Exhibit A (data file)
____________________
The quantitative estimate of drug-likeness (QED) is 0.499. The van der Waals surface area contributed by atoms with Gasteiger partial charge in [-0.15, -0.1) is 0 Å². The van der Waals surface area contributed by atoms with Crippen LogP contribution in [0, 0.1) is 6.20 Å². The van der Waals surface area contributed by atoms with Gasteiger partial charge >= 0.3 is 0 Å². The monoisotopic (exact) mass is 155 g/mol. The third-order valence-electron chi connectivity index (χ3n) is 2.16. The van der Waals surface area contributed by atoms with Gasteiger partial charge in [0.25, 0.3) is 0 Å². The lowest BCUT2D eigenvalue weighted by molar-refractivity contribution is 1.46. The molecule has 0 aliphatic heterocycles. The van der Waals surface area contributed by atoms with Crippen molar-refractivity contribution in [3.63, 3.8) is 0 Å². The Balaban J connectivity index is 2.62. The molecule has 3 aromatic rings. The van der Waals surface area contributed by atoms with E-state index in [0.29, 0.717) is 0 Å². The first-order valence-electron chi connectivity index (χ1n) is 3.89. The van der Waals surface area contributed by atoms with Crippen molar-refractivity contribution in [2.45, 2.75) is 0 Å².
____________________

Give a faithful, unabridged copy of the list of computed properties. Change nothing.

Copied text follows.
The quantitative estimate of drug-likeness (QED) is 0.499. The van der Waals surface area contributed by atoms with Gasteiger partial charge in [-0.15, -0.1) is 0 Å². The van der Waals surface area contributed by atoms with Crippen LogP contribution in [0, 0.1) is 6.20 Å². The van der Waals surface area contributed by atoms with Gasteiger partial charge >= 0.3 is 0 Å². The monoisotopic (exact) mass is 155 g/mol. The third-order valence-electron chi connectivity index (χ3n) is 2.16. The van der Waals surface area contributed by atoms with Gasteiger partial charge in [0.25, 0.3) is 0 Å². The lowest BCUT2D eigenvalue weighted by molar-refractivity contribution is 1.46. The molecule has 0 aliphatic heterocycles. The van der Waals surface area contributed by atoms with Crippen molar-refractivity contribution in [3.63, 3.8) is 0 Å². The Balaban J connectivity index is 2.62. The molecule has 3 aromatic rings. The van der Waals surface area contributed by atoms with E-state index in [0.29, 0.717) is 0 Å². The first-order valence-electron chi connectivity index (χ1n) is 3.89. The van der Waals surface area contributed by atoms with Crippen molar-refractivity contribution in [2.45, 2.75) is 0 Å².